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Key to shark ID

There are several useful field guides to shark identification. Some of these guides include The Sharks of North American Waters by José Castro and Sharks and Rays by Tricas, Deacon, Last, McCosker, Walker, and Taylor. Here we present an identification key to sharks found in waters around Atlantic Canada as outlined by Scott and Scott in their book Atlantic Fishes of Canada. Follow the question guide, click on the correct answer and use the diagram to help you with terms. With this key you can readily identify any of the 19 species of sharks that occur in the waters of Atlantic Canada.

Below there is a series of links. Click the ones that correspond to the shark you have seen to determine its identity.

The key to the anatomy

Use this picture to help you answer the questions below.

Anal Fin Present

Head greatly expanded laterally; eyes locates at the lateral extremities (Smooth Hammerhead (Sphyrna zygaena))

Head not greatly expanded or enlarged laterally; body fusiform and typically shark-like

Dorsal lobe of caudal fin greatly enlarged, as long as head and body combined (Thresher Shark (Alopias vulpinas))

Dorsal lobe of caudal fin nearly equal in size to lower lobe, or only 2 or 3 times larger

Gill slits or openings greatly enlarged, the first pair nearly meeting over the throat, and all 5 seeming to almost sever the head; teeth minute and numerous; well developed lateral keels on caudal peduncle (Basking Shark (Cetorhinus maximus))

Gill slits of moderate size, not extending around the body; teeth not minute but well developed.

Origin of first dorsal fin distinctly posterior to origin of pelvic fins (Deepsea Cat Shark (Apristurus profundorum))

Origin of first dorsal fin anterior to origin of pelvic fins

Teeth smooth and pavement-like; 2 dorsal fins, the second almost as large as the first; origin of first dorsal overlapping posterior quarter of pectoral fin; spiracle below and behind posterior corner of eye (Smooth Dogfish (Mustelus canis))

Teeth sharp and pointed; 2 dorsal fins, the first larger than the second, the second sometimes very small

First dorsal fin only slightly larger than the second and distinctly behind pectoral fins, free edge of first dorsal overlapping origin of pectoral fins (Sand Tiger Shark (Odontaspis taurus))

First dorsal fin obviously larger than the second

Caudal peduncle and caudal fin with one or more distinct lateral or horizontal keels

A second smaller lateral keel below the primary keel, on lower lobe of caudal fin; teeth in adults with lateral cusps, one on each side of main cusp, these lateral cusps are not obvious in young Porbeagle (Lamna nasus)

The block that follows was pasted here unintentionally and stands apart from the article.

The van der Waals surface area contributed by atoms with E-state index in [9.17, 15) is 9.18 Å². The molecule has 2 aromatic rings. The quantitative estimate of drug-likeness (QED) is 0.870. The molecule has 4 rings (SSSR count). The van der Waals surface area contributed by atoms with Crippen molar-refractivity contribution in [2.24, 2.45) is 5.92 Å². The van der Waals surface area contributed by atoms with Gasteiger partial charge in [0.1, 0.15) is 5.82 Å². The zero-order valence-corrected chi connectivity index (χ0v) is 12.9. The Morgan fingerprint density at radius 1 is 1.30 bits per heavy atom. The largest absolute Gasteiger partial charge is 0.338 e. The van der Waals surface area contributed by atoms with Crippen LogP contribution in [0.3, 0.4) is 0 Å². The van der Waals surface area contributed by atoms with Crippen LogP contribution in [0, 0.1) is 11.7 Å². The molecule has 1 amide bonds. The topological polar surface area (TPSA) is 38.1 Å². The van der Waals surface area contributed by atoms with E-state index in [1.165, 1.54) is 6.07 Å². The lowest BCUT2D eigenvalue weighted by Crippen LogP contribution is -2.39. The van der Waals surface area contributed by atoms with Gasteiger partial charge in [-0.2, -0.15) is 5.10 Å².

No secondary keel below primary keel; teeth without lateral cusps

Cockscomb-shaped curved teeth with heavy serrations and notches in lateral margins, alike in both upper and lower jaws, distinctive mottled or striped pattern on body (Tiger Shark (Galeocerdo cuvier))

Triangular serrated teeth or pointed blade-like teeth, without mottled or striped pattern on body

Teeth slender and awl-like, the anterior teeth long and re-curved; origin of dorsal fin wholly posterior to pectoral fin base (Shortfin Mako Shark (Isurus oxyrinchus))

Teeth broad and triangular, the margins strongly serrated, alike in both jaws providing straight cutting edges, origin of dorsal fin slightly overlapping posterior portion of pectoral fin (White Shark (Carcharodon carcharias))

Caudal peduncle without distinct lateral keel

Teeth in upper and lower jaws without conspicuous serrations, margins entire; anal fin origin distinctly anterior to origin of second dorsal fin (Atlantic Sharpnose Shark (Rhizoprionodon terraenovae))

Teeth in upper and lower jaws with conspicuous serrations; second dorsal fin origin over or slightly in advance of anal fin origin

First dorsal fin set far back, nearer pelvic fins than pectoral fins; pectoral fins long, about three times as long as broad; no prominent ridge on dorsal surface between dorsal fins; upper parts of body brilliant blue in colour (Blue Shark (Prionace glauca))

First dorsal fin nearer pectoral fins than pelvic fins, its origins overlapping posterior margin of pectoral fin; length of pectoral fins moderate, less than three times as long as broad; a dorsal ridge present between the 2 dorsal fins

Dorsal fin apex broadly rounded ; posterior tip of anal fin long, reaching nearly to lower precaudal pit; posterior margin of lower caudal lobe with convex outline; tips of dorsal, pectoral, and caudal fins often white (Oceanic Whitetip Shark (Carcharhinus longimanus))

Tip of dorsal fin pointed, posterior end of anal fin relatively short, and far from reaching the dimple precaudal inferior crest well developed between the dorsal (Dusky shark (Carcharinus obscurus))

Anal Fin Absent

Dorsal fins without conspicuous spines at origin (Greenland Shark (Somniosus microcephalus))

Dorsal fins each with a spine at the origin, spine sometimes concealed by skin

Teeth in upper and lower jaw alike

Upper and lower teeth quadrangular, one cusp directed laterally to form an almost continuous cutting edge; dorsal fin spines rounded; trailing edge of upper caudal lobe entire; colour of body usually gray with light spots; length to about 90 cm (Spiny Dogfish (Squalus acanthias))

Upper and lower teeth each with 3 to 5 triangular cusps; dorsal fin spines deeply grooved; trailing edge of upper caudal lobe notched; colour uniformly dark brown to black; 60 to90 cm in length (Black Dogfish (Centroscyllium fabricii))

Teeth in upper and lower jaws not alike

Teeth in upper jaw with only one cusp; dorsal fin spines concealed by skin; body covered with flat overlapping denticles (Portuguese Shark (Centroscymnus coelolepis))

Teeth in upper jaw with 5 erect cusps; dorsal fin spines conspicuous; body covered with distinct skin spines (Rough Sagre (Etmopterus princeps))

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